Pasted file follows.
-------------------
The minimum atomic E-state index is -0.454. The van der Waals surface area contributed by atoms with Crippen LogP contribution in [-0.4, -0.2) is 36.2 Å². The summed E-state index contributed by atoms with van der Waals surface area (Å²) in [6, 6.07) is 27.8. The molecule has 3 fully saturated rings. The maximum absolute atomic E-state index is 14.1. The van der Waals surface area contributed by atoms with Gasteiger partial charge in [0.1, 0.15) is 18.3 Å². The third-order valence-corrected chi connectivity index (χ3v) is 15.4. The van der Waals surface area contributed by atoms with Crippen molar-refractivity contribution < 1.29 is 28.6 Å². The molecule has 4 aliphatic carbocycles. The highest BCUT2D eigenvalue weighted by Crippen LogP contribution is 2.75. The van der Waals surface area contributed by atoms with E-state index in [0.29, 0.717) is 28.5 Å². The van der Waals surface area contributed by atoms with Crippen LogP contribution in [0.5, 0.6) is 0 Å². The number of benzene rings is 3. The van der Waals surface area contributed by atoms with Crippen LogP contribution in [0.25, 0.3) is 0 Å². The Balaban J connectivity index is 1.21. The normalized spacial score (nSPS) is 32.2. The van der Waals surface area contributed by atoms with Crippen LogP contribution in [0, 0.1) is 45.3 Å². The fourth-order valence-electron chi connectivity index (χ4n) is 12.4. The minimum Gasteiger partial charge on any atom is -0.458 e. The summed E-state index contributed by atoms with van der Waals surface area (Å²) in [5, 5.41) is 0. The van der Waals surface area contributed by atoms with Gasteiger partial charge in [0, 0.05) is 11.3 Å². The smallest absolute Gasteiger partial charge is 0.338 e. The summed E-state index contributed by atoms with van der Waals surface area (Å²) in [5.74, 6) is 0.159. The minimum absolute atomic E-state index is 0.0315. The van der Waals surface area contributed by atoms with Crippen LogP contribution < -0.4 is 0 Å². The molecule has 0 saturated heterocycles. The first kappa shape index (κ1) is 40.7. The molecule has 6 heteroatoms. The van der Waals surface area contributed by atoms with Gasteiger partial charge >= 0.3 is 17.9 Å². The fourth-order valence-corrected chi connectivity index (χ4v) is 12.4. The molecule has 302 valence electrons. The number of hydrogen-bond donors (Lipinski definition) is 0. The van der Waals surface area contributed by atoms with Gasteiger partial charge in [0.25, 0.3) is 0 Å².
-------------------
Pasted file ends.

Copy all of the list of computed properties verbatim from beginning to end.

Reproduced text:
The minimum atomic E-state index is -0.454. The van der Waals surface area contributed by atoms with Crippen LogP contribution in [-0.4, -0.2) is 36.2 Å². The summed E-state index contributed by atoms with van der Waals surface area (Å²) in [6, 6.07) is 27.8. The molecule has 3 fully saturated rings. The maximum absolute atomic E-state index is 14.1. The van der Waals surface area contributed by atoms with Gasteiger partial charge in [0.1, 0.15) is 18.3 Å². The third-order valence-corrected chi connectivity index (χ3v) is 15.4. The van der Waals surface area contributed by atoms with Crippen molar-refractivity contribution < 1.29 is 28.6 Å². The molecule has 4 aliphatic carbocycles. The highest BCUT2D eigenvalue weighted by Crippen LogP contribution is 2.75. The van der Waals surface area contributed by atoms with E-state index in [0.29, 0.717) is 28.5 Å². The van der Waals surface area contributed by atoms with Crippen LogP contribution in [0.5, 0.6) is 0 Å². The number of benzene rings is 3. The van der Waals surface area contributed by atoms with Crippen LogP contribution in [0.25, 0.3) is 0 Å². The Balaban J connectivity index is 1.21. The normalized spacial score (nSPS) is 32.2. The van der Waals surface area contributed by atoms with Crippen LogP contribution in [0, 0.1) is 45.3 Å². The fourth-order valence-electron chi connectivity index (χ4n) is 12.4. The minimum Gasteiger partial charge on any atom is -0.458 e. The summed E-state index contributed by atoms with van der Waals surface area (Å²) in [5, 5.41) is 0. The van der Waals surface area contributed by atoms with Gasteiger partial charge in [0, 0.05) is 11.3 Å². The smallest absolute Gasteiger partial charge is 0.338 e. The summed E-state index contributed by atoms with van der Waals surface area (Å²) in [5.74, 6) is 0.159. The minimum absolute atomic E-state index is 0.0315. The van der Waals surface area contributed by atoms with Crippen LogP contribution < -0.4 is 0 Å². The molecule has 0 saturated heterocycles. The first kappa shape index (κ1) is 40.7. The molecule has 6 heteroatoms. The van der Waals surface area contributed by atoms with Gasteiger partial charge >= 0.3 is 17.9 Å². The fourth-order valence-corrected chi connectivity index (χ4v) is 12.4. The molecule has 302 valence electrons. The number of hydrogen-bond donors (Lipinski definition) is 0. The van der Waals surface area contributed by atoms with Gasteiger partial charge in [0.25, 0.3) is 0 Å².